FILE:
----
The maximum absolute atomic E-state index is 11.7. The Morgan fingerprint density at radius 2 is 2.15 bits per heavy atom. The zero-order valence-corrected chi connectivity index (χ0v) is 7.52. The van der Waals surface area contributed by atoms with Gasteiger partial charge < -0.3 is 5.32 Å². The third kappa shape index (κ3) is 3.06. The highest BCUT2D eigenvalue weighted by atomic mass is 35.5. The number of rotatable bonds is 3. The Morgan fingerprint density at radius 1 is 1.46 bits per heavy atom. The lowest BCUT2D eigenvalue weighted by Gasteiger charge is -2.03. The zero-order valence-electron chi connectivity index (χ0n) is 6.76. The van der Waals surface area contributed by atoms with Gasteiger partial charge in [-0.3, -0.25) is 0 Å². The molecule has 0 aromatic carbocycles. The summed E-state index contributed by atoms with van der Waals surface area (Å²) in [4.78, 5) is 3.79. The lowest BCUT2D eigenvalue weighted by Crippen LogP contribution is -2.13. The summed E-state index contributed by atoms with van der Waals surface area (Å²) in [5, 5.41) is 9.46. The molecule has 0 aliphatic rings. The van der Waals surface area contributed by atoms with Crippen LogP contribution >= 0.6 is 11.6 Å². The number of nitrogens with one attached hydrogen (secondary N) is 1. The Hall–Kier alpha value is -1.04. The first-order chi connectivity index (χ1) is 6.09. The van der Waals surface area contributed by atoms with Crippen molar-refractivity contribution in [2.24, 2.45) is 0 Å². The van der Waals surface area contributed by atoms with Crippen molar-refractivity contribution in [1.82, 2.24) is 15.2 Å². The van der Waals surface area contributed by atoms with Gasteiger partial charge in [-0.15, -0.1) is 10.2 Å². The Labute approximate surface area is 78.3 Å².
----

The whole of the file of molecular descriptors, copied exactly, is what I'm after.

The maximum absolute atomic E-state index is 11.7. The Morgan fingerprint density at radius 2 is 2.15 bits per heavy atom. The zero-order valence-corrected chi connectivity index (χ0v) is 7.52. The van der Waals surface area contributed by atoms with Gasteiger partial charge < -0.3 is 5.32 Å². The third kappa shape index (κ3) is 3.06. The highest BCUT2D eigenvalue weighted by atomic mass is 35.5. The number of rotatable bonds is 3. The Morgan fingerprint density at radius 1 is 1.46 bits per heavy atom. The lowest BCUT2D eigenvalue weighted by Gasteiger charge is -2.03. The zero-order valence-electron chi connectivity index (χ0n) is 6.76. The van der Waals surface area contributed by atoms with Gasteiger partial charge in [-0.3, -0.25) is 0 Å². The molecule has 0 aromatic carbocycles. The summed E-state index contributed by atoms with van der Waals surface area (Å²) in [4.78, 5) is 3.79. The lowest BCUT2D eigenvalue weighted by Crippen LogP contribution is -2.13. The summed E-state index contributed by atoms with van der Waals surface area (Å²) in [5, 5.41) is 9.46. The molecule has 0 aliphatic rings. The van der Waals surface area contributed by atoms with Crippen LogP contribution >= 0.6 is 11.6 Å². The number of nitrogens with one attached hydrogen (secondary N) is 1. The Hall–Kier alpha value is -1.04. The first-order chi connectivity index (χ1) is 6.09. The van der Waals surface area contributed by atoms with Crippen molar-refractivity contribution in [2.24, 2.45) is 0 Å². The van der Waals surface area contributed by atoms with Crippen molar-refractivity contribution in [1.82, 2.24) is 15.2 Å². The van der Waals surface area contributed by atoms with Gasteiger partial charge in [-0.15, -0.1) is 10.2 Å². The Labute approximate surface area is 78.3 Å².